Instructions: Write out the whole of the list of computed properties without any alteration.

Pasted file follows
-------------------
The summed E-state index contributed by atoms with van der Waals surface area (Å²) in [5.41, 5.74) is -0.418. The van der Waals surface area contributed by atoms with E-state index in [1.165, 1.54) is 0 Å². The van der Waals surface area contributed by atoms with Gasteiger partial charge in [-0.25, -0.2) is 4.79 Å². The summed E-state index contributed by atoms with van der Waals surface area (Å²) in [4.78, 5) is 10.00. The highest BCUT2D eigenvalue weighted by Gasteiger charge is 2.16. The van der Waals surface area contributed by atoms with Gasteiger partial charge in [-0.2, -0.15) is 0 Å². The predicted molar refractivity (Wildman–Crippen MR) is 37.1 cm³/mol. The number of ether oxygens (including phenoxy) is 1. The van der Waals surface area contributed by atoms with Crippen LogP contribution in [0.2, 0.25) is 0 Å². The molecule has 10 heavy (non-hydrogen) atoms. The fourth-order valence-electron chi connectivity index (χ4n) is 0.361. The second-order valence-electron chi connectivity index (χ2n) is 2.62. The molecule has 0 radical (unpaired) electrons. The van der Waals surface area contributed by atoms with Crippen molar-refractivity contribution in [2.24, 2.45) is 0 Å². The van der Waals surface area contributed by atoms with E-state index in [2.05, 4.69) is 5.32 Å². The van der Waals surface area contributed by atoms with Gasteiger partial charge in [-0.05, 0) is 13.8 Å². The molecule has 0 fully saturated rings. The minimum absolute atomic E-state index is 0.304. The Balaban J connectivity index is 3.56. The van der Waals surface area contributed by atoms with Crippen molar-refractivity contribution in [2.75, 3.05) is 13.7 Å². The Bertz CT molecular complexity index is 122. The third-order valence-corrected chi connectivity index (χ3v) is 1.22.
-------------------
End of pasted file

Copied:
The summed E-state index contributed by atoms with van der Waals surface area (Å²) in [5.41, 5.74) is -0.418. The van der Waals surface area contributed by atoms with E-state index in [1.165, 1.54) is 0 Å². The van der Waals surface area contributed by atoms with Gasteiger partial charge in [-0.25, -0.2) is 4.79 Å². The summed E-state index contributed by atoms with van der Waals surface area (Å²) in [4.78, 5) is 10.00. The highest BCUT2D eigenvalue weighted by Gasteiger charge is 2.16. The van der Waals surface area contributed by atoms with Gasteiger partial charge in [-0.2, -0.15) is 0 Å². The predicted molar refractivity (Wildman–Crippen MR) is 37.1 cm³/mol. The number of ether oxygens (including phenoxy) is 1. The van der Waals surface area contributed by atoms with Crippen LogP contribution in [0.2, 0.25) is 0 Å². The molecule has 10 heavy (non-hydrogen) atoms. The fourth-order valence-electron chi connectivity index (χ4n) is 0.361. The second-order valence-electron chi connectivity index (χ2n) is 2.62. The molecule has 0 radical (unpaired) electrons. The van der Waals surface area contributed by atoms with Crippen molar-refractivity contribution in [2.24, 2.45) is 0 Å². The van der Waals surface area contributed by atoms with E-state index in [2.05, 4.69) is 5.32 Å². The van der Waals surface area contributed by atoms with Gasteiger partial charge in [-0.05, 0) is 13.8 Å². The molecule has 0 fully saturated rings. The minimum absolute atomic E-state index is 0.304. The Balaban J connectivity index is 3.56. The van der Waals surface area contributed by atoms with Crippen molar-refractivity contribution in [2.75, 3.05) is 13.7 Å². The Bertz CT molecular complexity index is 122. The third-order valence-corrected chi connectivity index (χ3v) is 1.22.